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“Dark Day for Everyone Who Believes in Justice”: U.K. Tories Defeat Labour in Landslide Election

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The British Conservative Party has won a decisive majority in Thursday’s general election, winning seats in Labour Party strongholds and paving the way for Britain’s exit from the European Union by January 31. Prime Minister Boris Johnson is projected to have 364 seats in the House of Commons compared to Labour’s 203 seats. That would give the Conservatives about a 75-seat majority, the largest since Margaret Thatcher’s landslide in the 1987 election. Johnson’s message throughout the campaign was focused on “getting Brexit done,” reflecting public exhaustion with the issue that has paralyzed British politics ever since the 2016 referendum. His win comes despite his long record of racist and anti-Muslim statements, as well as accusations of sexual harassment. Following the election, Labour Leader Jeremy Corbyn announced he will resign as party leader, though he will continue to sit as an MP. The Labour membership grew dramatically during Corbyn’s tenure, with the party adopting radical policies focused on ending austerity, reinvesting in the National Health Service and promoting social justice. We get response from George Monbiot, a columnist for The Guardian and author of “Out of the Wreckage: A New Politics for an Age of Crisis,” and Priya Gopal, university lecturer in the Faculty of English at the University of Cambridge and author of the new book “Insurgent Empire: Anticolonial Resistance and British Dissent.”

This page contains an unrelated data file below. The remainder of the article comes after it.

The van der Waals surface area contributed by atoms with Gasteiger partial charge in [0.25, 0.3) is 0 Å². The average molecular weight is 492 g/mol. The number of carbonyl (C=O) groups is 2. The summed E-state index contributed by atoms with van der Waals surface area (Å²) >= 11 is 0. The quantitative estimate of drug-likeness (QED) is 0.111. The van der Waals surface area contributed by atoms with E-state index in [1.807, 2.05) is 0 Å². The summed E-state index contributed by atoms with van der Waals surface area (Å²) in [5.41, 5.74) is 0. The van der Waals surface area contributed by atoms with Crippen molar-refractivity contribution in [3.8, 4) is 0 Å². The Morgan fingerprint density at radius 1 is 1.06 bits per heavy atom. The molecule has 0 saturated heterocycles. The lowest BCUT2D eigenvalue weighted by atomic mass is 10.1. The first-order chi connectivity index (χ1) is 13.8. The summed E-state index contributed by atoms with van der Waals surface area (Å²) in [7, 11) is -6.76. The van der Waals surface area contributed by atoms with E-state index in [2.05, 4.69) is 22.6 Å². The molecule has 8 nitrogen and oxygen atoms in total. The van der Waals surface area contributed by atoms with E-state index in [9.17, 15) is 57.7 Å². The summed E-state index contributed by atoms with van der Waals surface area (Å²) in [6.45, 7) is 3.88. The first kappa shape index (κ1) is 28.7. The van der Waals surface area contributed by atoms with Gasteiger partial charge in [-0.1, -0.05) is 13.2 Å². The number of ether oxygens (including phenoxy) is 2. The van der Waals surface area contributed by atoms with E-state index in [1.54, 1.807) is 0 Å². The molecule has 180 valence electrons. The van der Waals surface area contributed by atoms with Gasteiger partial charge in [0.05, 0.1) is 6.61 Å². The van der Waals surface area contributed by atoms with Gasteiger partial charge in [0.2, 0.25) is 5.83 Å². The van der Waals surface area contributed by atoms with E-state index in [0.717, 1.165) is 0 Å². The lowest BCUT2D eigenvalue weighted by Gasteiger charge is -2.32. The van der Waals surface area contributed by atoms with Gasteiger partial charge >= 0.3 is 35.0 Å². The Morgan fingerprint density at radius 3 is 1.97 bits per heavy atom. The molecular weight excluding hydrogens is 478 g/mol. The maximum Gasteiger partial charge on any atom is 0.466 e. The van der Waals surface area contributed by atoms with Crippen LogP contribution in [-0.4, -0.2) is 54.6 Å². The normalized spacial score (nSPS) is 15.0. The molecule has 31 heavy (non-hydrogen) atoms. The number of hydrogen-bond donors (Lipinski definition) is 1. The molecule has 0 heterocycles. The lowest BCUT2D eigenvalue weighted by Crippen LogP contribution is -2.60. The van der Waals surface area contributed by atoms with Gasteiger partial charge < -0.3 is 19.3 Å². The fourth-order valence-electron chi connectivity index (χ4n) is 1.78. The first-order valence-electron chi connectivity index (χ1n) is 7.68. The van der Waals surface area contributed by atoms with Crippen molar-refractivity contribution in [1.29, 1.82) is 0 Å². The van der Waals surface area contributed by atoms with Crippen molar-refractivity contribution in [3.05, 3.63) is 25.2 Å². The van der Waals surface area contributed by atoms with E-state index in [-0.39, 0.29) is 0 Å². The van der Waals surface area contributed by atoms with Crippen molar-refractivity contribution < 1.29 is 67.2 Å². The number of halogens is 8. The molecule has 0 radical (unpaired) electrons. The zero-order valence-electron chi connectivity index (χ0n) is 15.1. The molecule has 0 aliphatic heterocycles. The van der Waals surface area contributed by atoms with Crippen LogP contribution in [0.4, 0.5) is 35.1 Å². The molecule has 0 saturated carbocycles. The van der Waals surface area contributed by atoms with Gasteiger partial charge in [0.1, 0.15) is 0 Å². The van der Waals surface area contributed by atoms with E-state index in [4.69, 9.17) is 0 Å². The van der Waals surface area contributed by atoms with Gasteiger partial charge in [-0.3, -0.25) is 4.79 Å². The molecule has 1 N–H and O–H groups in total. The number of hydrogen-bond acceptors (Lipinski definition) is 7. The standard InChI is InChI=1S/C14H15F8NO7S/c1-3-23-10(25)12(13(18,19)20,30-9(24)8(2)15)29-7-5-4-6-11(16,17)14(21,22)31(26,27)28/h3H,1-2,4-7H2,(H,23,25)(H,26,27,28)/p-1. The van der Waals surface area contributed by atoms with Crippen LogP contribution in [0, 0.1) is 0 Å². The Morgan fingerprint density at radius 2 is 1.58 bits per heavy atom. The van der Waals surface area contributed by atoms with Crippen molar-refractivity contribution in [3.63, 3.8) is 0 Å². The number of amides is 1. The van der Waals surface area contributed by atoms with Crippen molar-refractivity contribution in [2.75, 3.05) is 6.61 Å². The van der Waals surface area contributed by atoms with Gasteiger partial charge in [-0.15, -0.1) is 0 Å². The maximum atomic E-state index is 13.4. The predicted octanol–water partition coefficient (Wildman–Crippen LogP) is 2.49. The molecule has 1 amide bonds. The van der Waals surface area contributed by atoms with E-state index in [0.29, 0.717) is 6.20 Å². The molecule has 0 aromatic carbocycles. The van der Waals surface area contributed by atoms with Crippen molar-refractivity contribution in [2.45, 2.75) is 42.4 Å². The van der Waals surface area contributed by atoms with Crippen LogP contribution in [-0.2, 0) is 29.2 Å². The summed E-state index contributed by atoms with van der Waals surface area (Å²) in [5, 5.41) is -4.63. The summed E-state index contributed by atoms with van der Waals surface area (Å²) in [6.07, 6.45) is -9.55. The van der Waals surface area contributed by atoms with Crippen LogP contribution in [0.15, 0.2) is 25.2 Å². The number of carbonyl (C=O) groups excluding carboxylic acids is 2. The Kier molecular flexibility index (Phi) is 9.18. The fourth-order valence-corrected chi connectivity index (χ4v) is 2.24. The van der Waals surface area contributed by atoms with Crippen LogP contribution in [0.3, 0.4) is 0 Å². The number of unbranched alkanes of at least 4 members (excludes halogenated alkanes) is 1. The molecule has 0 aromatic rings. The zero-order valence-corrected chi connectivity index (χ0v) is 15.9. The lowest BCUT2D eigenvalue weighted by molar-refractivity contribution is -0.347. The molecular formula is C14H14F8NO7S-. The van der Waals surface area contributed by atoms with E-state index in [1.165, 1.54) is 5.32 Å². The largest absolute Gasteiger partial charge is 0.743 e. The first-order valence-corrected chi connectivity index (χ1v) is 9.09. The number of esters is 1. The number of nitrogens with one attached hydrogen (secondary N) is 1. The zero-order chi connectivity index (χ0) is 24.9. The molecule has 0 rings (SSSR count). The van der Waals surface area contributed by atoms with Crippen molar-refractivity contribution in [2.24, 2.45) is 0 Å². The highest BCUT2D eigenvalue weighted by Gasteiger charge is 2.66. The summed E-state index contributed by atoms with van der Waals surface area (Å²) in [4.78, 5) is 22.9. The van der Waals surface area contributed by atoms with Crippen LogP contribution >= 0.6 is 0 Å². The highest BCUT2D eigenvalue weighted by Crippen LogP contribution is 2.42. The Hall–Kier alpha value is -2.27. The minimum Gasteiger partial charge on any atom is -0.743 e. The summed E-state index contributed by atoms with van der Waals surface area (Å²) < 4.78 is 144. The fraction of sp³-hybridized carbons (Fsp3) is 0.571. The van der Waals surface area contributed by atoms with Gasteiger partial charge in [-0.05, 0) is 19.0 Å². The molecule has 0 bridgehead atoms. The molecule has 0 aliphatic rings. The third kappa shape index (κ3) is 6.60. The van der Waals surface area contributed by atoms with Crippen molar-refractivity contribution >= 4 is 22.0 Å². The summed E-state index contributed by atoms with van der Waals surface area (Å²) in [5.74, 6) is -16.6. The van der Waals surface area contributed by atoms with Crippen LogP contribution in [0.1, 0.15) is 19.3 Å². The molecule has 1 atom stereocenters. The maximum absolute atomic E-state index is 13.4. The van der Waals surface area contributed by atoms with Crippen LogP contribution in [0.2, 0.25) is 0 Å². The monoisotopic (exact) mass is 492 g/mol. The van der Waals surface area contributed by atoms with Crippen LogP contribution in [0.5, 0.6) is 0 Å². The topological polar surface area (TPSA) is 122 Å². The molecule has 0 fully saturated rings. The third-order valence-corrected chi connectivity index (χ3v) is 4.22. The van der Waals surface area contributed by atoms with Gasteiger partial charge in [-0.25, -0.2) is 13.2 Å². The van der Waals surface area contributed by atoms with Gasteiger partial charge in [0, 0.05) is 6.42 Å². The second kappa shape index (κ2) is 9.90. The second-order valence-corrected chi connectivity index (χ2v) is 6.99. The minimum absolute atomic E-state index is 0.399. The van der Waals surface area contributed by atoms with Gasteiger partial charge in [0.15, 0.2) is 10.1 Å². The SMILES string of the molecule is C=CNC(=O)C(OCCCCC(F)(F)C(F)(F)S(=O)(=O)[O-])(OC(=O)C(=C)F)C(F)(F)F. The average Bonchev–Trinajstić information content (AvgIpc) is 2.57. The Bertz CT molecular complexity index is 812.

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This is a rush transcript. Copy may not be in its final form.

NERMEEN SHAIKH: We’re broadcasting from inside the United Nations Climate Change Conference here in Madrid, Spain. But we begin today’s show in the United Kingdom, where Prime Minister Boris Johnson and his Conservative Party have won a decisive majority in the highly anticipated general election, winning seats in Labour Party strongholds and all but guaranteeing Britain’s exit from the European Union by early next year.

AMY GOODMAN: In the Labour Party’s worst electoral defeat in 84 years, the Conservatives are projected to win 364 seats in the British House of Commons versus only 203 for the Labour Party. This would give the Conservatives the largest majority since 1987, when Margaret Thatcher was in power.

NERMEEN SHAIKH: This is Prime Minister Boris Johnson addressing the nation this morning.

PRIME MINISTER BORIS JOHNSON: With this mandate and this majority, we will at last be able to do what?

CROWD: Get Brexit done!

PRIME MINISTER BORIS JOHNSON: You’ve been paying attention. Because this election means that getting Brexit done is now the irrefutable, irresistible, unarguable decision of the British people. … We will get Brexit done on time by the 31st of January — no ifs, no buts, no maybes — leaving the European Union as one United Kingdom, taking back control of our laws, borders, money, our trade, immigration system, delivering on the democratic mandate of the people. And at the same time, this one nation Conservative government will massively increase our investment in the NHS, the health service that represents the very best of our country with a single beautiful idea.

AMY GOODMAN: The election marks a crushing defeat for Labour Leader Jeremy Corbyn, who said Thursday night he would step down as the party’s leader after a “period of reflection.”

JEREMY CORBYN: Social justice and the issues of needs of people will not go away just because Brexit is dealt with in the way in which Boris Johnson presumably plans to deal with it in the moment. All those issues will come back center stage in the debate, and the fundamental Labour message about justice and equality within our society is going to be one that is there for all time, because it’s the very core of what my party believes in and what I will always advocate on behalf of my constituency and on behalf of my party. I want to also make it clear that I will not lead the party in any future general election campaign.